COURT REFUSES TO COMPEL ARBITRATION OVER “COLLATERAL” MATTERS IN THE INTERESTS OF JUSTICE AND JUDICIAL ECONOMY

In a shareholder dispute over the alleged improper termination of a company president, a court recently compelled arbitration of issues central to the case, but retained jurisdiction over a collateral issue related to ownership of corporate shares. The underlying shareholder agreement provided that all parties agreed to arbitrate “any controversy relating to [the] Agreement.” The court held that “all issues and claims raised in the plaintiffs’ complaint, relating to defendant’s performance of his duties as president and his alleged breaches of duty to plaintiffs” related to the shareholder agreement and therefore should be referred to arbitration. With respect to an ancillary dispute as to the status of the company shares of a former shareholder who left the United States, the court decided to retain jurisdiction in “the interests of justice and judicial economy.” The court explained that matters relating to the ownership dispute were collateral to the termination dispute, and that at least one pending issue would continue to involve the court “even were the question of share ownership referred to arbitration.” Boz Export & Import, Inc. v. Karakus, Case No. 8738/11 (N.Y. Sup. Ct. Sept. 15, 2011).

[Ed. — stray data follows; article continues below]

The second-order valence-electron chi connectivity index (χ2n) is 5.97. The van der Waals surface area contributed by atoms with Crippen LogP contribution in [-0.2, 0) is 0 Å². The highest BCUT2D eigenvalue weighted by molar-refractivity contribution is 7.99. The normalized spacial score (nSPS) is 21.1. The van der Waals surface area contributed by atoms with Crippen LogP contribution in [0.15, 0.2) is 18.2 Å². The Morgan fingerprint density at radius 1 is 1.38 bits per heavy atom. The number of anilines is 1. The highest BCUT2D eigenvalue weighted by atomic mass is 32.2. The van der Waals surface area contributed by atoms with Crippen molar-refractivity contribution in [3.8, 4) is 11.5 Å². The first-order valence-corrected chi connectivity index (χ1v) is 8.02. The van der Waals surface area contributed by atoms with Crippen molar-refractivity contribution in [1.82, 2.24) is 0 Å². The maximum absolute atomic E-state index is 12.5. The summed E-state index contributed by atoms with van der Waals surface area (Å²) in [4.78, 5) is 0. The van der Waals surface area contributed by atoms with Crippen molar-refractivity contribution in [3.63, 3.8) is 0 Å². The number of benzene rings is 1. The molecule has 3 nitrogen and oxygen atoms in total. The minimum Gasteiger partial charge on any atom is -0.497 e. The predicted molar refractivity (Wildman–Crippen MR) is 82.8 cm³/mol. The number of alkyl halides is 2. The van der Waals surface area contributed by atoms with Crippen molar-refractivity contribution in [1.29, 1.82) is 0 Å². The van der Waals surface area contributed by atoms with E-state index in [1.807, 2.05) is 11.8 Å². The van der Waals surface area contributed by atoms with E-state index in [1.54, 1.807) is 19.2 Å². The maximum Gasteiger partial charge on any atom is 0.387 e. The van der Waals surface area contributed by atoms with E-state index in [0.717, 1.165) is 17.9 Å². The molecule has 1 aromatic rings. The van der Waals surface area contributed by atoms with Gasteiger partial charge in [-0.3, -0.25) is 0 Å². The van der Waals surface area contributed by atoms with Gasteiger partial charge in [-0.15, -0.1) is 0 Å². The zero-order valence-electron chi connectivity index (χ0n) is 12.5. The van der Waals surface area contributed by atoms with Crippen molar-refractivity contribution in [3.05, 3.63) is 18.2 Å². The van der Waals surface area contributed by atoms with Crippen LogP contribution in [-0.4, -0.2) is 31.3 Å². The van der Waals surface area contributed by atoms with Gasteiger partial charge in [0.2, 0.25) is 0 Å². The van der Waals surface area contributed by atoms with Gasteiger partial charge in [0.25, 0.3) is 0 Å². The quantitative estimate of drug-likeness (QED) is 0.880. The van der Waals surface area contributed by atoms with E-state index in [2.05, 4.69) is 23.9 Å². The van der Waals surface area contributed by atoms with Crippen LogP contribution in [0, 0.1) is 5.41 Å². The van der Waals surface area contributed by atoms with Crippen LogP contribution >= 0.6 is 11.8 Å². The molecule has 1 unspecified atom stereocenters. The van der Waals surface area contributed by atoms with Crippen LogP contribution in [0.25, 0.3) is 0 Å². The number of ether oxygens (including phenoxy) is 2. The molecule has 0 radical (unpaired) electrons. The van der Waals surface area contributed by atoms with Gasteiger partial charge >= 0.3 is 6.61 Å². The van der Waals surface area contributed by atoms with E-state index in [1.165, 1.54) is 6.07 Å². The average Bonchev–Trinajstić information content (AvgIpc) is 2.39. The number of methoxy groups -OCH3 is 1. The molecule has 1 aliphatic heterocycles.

This post written by Michael Wolgin.

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